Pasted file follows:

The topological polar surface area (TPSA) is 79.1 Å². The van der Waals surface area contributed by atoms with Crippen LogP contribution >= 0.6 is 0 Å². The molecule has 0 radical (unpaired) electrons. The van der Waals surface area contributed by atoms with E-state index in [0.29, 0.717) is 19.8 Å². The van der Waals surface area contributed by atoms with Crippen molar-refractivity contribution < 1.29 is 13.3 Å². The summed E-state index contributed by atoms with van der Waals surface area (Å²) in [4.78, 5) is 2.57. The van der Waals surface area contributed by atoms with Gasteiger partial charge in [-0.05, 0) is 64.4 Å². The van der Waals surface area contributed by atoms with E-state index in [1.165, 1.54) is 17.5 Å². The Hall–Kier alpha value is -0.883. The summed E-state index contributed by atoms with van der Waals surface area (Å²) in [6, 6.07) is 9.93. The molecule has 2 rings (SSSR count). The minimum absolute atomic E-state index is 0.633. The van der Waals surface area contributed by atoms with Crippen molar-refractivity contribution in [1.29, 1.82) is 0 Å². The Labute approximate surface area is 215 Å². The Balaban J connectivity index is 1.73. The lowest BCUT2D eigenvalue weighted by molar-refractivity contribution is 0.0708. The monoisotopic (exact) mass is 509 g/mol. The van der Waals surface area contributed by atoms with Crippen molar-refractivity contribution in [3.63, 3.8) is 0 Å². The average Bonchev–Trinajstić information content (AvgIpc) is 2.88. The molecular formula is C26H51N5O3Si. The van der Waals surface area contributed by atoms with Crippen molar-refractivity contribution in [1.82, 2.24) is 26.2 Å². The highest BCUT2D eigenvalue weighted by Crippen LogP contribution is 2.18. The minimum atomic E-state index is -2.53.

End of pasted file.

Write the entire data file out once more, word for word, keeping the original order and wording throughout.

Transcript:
The topological polar surface area (TPSA) is 79.1 Å². The van der Waals surface area contributed by atoms with Crippen LogP contribution >= 0.6 is 0 Å². The molecule has 0 radical (unpaired) electrons. The van der Waals surface area contributed by atoms with E-state index in [0.29, 0.717) is 19.8 Å². The van der Waals surface area contributed by atoms with Crippen molar-refractivity contribution < 1.29 is 13.3 Å². The summed E-state index contributed by atoms with van der Waals surface area (Å²) in [4.78, 5) is 2.57. The van der Waals surface area contributed by atoms with Gasteiger partial charge in [-0.05, 0) is 64.4 Å². The van der Waals surface area contributed by atoms with E-state index in [1.165, 1.54) is 17.5 Å². The Hall–Kier alpha value is -0.883. The summed E-state index contributed by atoms with van der Waals surface area (Å²) in [6, 6.07) is 9.93. The molecule has 2 rings (SSSR count). The minimum absolute atomic E-state index is 0.633. The van der Waals surface area contributed by atoms with Crippen molar-refractivity contribution in [1.29, 1.82) is 0 Å². The Labute approximate surface area is 215 Å². The Balaban J connectivity index is 1.73. The lowest BCUT2D eigenvalue weighted by molar-refractivity contribution is 0.0708. The monoisotopic (exact) mass is 509 g/mol. The van der Waals surface area contributed by atoms with Crippen molar-refractivity contribution in [3.63, 3.8) is 0 Å². The average Bonchev–Trinajstić information content (AvgIpc) is 2.88. The molecular formula is C26H51N5O3Si. The van der Waals surface area contributed by atoms with Crippen molar-refractivity contribution in [1.82, 2.24) is 26.2 Å². The highest BCUT2D eigenvalue weighted by Crippen LogP contribution is 2.18. The minimum atomic E-state index is -2.53.